Mr Emmanuel Lingule, the Head of the Nandom Area Office of the Environmental Protection Agency (EPA), has expressed worry about the irresponsible use of agro-chemicals by some farmers, putting people’s health at risk.
He said these chemicals were often used by farmers for either weeds or pest control without following appropriate precautionary measures to dispose the empty chemical containers.
Mr Lingule who was speaking in an interview with the Ghana News Agency in Nandom, added that a large number of farmers have become used to the chemicals, but lacked appropriate knowledge on safe handling of the empty containers.
“The challenge about it is that, as farmers use agrochemicals, majority of them do not take precautionary measures to protect themselves from the harmful effects of it,” he said.
“Most farmers can afford to buy the chemicals to use on their farms but often fail to take precautionary measures including getting personal protective clothing such as overall, rubber boots, goggles and gloves,” he explained.
He cited impotency among men, eye infections, burns and giving birth to children with deformities, as some of the harmful effects of the chemicals if they are not used responsibly.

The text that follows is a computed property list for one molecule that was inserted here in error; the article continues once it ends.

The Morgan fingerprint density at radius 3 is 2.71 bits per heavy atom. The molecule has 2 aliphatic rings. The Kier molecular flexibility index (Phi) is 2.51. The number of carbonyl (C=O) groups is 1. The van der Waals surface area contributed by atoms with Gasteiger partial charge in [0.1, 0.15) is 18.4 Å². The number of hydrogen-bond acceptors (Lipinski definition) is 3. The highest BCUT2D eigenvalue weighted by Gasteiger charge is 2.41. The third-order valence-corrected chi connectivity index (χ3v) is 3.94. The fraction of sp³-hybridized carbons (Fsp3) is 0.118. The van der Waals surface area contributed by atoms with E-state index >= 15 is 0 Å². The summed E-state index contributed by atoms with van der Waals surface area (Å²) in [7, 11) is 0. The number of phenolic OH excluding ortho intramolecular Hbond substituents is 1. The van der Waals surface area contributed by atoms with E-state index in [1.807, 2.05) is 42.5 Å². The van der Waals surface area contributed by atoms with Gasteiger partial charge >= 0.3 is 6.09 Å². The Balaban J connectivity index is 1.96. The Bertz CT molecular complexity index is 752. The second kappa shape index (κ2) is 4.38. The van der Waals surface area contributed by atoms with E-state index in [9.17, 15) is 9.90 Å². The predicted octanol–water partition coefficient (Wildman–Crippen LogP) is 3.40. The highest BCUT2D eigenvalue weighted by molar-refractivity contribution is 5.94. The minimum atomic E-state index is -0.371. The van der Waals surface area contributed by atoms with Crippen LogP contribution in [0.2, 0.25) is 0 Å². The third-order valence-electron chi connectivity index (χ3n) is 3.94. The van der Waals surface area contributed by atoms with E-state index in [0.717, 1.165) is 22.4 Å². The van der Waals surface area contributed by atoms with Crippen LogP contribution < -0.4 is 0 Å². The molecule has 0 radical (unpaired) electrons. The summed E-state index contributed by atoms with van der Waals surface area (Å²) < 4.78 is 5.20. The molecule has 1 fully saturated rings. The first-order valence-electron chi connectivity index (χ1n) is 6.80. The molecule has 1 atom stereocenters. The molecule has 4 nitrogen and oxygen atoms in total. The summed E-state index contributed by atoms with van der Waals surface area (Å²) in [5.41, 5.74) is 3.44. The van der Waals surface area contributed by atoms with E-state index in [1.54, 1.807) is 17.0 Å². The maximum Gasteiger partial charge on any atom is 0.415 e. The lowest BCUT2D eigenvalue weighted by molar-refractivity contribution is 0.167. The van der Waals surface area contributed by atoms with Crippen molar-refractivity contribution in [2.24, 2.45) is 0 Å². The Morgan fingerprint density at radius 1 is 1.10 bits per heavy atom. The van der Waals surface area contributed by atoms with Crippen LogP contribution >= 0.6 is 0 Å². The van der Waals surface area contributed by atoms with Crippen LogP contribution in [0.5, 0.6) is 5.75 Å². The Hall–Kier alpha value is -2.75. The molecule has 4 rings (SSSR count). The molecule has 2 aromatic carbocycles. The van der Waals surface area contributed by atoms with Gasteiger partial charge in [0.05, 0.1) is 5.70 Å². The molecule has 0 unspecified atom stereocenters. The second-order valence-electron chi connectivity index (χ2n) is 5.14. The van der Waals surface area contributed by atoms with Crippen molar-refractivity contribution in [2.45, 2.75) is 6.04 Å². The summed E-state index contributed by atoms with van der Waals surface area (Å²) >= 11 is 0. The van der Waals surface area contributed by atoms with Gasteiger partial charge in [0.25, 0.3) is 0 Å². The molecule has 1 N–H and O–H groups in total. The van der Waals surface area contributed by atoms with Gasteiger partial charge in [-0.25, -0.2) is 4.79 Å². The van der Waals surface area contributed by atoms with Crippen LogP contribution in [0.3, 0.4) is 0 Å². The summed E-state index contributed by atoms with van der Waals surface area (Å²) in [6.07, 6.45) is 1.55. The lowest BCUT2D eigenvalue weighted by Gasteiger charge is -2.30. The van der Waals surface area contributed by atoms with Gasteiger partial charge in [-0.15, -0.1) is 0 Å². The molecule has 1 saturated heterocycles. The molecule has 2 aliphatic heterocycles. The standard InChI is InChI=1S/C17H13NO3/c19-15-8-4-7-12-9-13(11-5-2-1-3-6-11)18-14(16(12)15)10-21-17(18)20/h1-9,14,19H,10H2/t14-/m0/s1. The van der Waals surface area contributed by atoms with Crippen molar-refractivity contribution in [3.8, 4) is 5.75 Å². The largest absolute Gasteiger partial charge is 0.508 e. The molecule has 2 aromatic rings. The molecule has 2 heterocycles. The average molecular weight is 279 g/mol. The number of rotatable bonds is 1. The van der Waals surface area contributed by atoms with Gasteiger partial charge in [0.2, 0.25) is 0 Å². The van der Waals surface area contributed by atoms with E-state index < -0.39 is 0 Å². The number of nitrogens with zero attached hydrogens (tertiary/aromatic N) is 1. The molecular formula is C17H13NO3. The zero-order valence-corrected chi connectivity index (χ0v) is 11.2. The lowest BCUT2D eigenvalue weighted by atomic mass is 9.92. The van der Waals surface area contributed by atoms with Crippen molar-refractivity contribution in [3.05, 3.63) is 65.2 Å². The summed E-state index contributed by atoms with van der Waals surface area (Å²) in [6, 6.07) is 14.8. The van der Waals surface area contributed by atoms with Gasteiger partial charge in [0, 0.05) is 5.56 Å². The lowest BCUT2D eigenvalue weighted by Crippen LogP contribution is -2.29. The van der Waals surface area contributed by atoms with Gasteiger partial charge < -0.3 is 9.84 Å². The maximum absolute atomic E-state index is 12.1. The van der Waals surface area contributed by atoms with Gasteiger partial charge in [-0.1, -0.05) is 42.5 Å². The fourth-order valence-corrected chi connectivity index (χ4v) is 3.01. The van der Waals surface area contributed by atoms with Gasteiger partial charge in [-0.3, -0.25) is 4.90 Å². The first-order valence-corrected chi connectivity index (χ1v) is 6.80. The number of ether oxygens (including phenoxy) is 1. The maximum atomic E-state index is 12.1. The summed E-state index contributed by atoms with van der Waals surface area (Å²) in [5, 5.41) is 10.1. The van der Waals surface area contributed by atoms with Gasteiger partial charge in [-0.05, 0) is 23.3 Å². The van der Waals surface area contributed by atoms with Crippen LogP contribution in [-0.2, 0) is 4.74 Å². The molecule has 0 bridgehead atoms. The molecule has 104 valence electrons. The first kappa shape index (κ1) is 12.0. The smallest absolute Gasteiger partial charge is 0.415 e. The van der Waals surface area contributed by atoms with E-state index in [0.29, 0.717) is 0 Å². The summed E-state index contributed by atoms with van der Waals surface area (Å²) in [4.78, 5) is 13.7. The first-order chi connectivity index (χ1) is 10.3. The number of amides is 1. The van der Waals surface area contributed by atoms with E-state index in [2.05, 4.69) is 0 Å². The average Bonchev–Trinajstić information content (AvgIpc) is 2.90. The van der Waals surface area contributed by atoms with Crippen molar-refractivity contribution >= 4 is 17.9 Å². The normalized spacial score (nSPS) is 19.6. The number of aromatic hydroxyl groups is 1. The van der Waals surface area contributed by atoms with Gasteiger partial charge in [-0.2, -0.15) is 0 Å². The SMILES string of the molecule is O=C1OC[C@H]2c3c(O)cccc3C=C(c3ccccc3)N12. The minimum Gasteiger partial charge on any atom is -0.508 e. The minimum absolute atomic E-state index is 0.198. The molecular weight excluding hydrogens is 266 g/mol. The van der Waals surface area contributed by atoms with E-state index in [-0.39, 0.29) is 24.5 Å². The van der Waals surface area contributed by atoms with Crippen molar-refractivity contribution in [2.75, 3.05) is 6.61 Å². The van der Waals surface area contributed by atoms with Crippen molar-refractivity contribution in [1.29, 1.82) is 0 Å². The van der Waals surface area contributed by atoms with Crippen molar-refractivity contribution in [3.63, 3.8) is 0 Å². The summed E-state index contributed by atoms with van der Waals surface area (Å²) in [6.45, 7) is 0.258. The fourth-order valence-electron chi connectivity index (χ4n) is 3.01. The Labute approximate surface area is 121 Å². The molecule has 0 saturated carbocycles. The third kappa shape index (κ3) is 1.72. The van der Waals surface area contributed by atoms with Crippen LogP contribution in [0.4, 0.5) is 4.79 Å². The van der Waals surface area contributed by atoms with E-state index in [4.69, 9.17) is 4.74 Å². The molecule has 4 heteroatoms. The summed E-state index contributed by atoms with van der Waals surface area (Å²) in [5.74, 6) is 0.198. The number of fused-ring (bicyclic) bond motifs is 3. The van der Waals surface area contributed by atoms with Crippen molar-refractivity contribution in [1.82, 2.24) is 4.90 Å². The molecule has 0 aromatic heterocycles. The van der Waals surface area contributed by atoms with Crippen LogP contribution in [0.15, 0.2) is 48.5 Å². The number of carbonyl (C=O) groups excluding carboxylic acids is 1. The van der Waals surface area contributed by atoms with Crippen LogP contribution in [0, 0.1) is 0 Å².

Mr Lingule noted that his outfit was mandated to licence and train retailers of agro-chemicals to enable them to also educate farmers who visited their shops to buy the products, on the responsible use of those products.
“We have trained insecticide retailers in the Nandom area so that they are able to offer some education on how to dress, how to store, how to use and how to dispose of the container after use when the farmers come to buy the chemicals,” he noted.
Mr Lingule regretted the situation where farmers resort to throwing empty chemical containers into water bodies, saying it was a dangerous practice that must be stopped.
He therefore advised them to bury empty chemical containers at least 100 meters away from water source to prevent pollution of water.
Mr Daniel Banuoku, Deputy Director for the Centre for Indigenous Knowledge and Organisational Development (CIKOD) North, said excessive use of chemicals for farming could affect crop production.
He explained that those chemicals could destroy useful living organisms which contributed to soil fertility as well as destroy some insects that caused the necessary pollination for improved crop yield.
Mr Banuoku therefore encouraged farmers to resort to natural means of weeds and pests control on their farms such as weeding and mulching.